assume the max specified Vcc and temperature spreads for the part and
don't let us tease out anything, or restrict the analysis to any
narrower ranges.


Quote:
If you really need to control output delay you can use the IODELAY block, possibly along with a copper trace feedback line.


Our output data-valid window is predicted by the tools to be very
narrow relative to the clock period. We figure that controlling the
temperature (and maybe controlling Vcc-core vs temperature) will open
up the timing window. The final analysis will have to be experimental.

We can't crank in a constant delay to fix anything; the problem is the
predicted variation in delay.

Quote:

I have used precision oscillators with built-in heaters. In that case, it's more important that the crystal stay at a constant temp than what the temp is. By making that temperature above the highest possible ambient temp, the heater can keep the crystal temp constant.


That's the idea, keep the FPGA core near the max naturally-expected
temperature, heat it up as needed, and that will reduce actual timing
variations to below the worst-case predicted by the tools.

I expect that the tools are grossly pessimistic. I sure hope so.



--

John Larkin Highland Technology, Inc

lunatic fringe electronics

rickman
Guest

Wed Apr 12, 2017 7:30 am   



On 4/11/2017 12:31 PM, Kevin Neilson wrote:
Quote:

https://dl.dropboxusercontent.com/u/53724080/Thermal/ESM_Ring_Oscillator.jpg

The change in prop delay vs temp is fairly small.


That's more linear than I would've guessed. Is that the ambient temperature or junction temp?


Even if it wasn't especially linear, the proportionality is based on
degrees Kelvin. So the non-linearity would not be terribly pronounced.

That was part of the reason for the inflate-gate thing a couple of years
ago. I remember that between the pressure being relative rather than
absolute and the temperature being Celsius or Fahrenheit rather than
Kevin, the people here took some time to figure out that the reported
pressures were easily explained by the difference in temperature between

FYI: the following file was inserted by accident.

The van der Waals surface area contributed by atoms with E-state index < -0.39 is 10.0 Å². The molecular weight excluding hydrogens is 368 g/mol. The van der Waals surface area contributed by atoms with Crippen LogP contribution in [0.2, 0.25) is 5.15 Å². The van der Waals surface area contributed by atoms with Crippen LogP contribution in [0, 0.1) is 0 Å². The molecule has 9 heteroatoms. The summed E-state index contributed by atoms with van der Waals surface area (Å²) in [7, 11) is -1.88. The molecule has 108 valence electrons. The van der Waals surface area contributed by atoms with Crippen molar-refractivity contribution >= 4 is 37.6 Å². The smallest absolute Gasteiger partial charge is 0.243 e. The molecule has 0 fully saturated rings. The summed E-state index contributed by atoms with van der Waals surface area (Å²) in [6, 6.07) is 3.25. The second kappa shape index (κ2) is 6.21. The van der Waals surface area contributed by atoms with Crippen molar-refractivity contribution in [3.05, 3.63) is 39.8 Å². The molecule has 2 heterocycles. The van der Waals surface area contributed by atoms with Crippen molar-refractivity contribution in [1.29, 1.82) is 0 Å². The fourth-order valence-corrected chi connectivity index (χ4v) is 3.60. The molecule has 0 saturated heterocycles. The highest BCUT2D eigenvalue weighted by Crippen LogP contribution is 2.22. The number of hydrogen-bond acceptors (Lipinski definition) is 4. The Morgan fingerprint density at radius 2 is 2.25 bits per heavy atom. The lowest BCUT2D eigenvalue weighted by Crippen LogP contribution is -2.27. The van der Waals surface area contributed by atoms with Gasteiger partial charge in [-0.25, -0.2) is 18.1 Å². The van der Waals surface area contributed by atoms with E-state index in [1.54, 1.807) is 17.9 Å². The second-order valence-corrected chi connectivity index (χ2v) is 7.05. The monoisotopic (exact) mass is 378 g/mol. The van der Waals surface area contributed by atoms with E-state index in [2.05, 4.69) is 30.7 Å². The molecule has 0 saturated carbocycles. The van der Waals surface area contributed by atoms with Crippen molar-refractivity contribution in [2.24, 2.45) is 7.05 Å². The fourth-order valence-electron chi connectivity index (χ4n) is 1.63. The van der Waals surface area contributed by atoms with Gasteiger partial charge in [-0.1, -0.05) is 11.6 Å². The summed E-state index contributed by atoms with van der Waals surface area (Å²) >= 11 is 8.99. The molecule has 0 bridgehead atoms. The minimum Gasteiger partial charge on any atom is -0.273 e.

the locker rooms and the playing field.

--

Rick C

rickman
Guest

Wed Apr 12, 2017 7:30 am   



On 4/11/2017 11:37 PM, John Larkin wrote:
Quote:
On Tue, 11 Apr 2017 09:29:03 -0700 (PDT), Kevin Neilson
kevin.neilson_at_xilinx.com> wrote:

On Monday, April 10, 2017 at 7:13:23 PM UTC-6, John Larkin wrote:
We have a ZYNQ whose predicted timing isn't meeting decent margins.
And we don't want a lot of output pin timing variation in real life.

We can measure the chip temperature with the XADC thing. So, why not
make an on-chip heater? Use a PLL to clock a bunch of flops, and vary
the PLL output frequency to keep the chip temp roughly constant.

I'm confused by the concept. Doesn't timing get *worse* as temp increases?

Prop delays get slower.

How would a higher temperature help?

High temperature is an unfortunate fact of life some times. I'm after
constant temperature, to minimize delay variations as ambient temp and
logic power dissipations change.

By "output pin timing variation" do you mean that there are combinatorial output paths? I think the best best is to stay as cool as possible and keep all outputs registered.

All our critical outputs are registered in the i/o cells. Xilinx tools
report almost a 3:1 delay range from clock to outputs, over the full
range of process, power supply, and temperature. Apparently the tools
assume the max specified Vcc and temperature spreads for the part and
don't let us tease out anything, or restrict the analysis to any
narrower ranges.


If you really need to control output delay you can use the IODELAY block, possibly along with a copper trace feedback line.


Our output data-valid window is predicted by the tools to be very
narrow relative to the clock period. We figure that controlling the
temperature (and maybe controlling Vcc-core vs temperature) will open
up the timing window. The final analysis will have to be experimental.

We can't crank in a constant delay to fix anything; the problem is the
predicted variation in delay.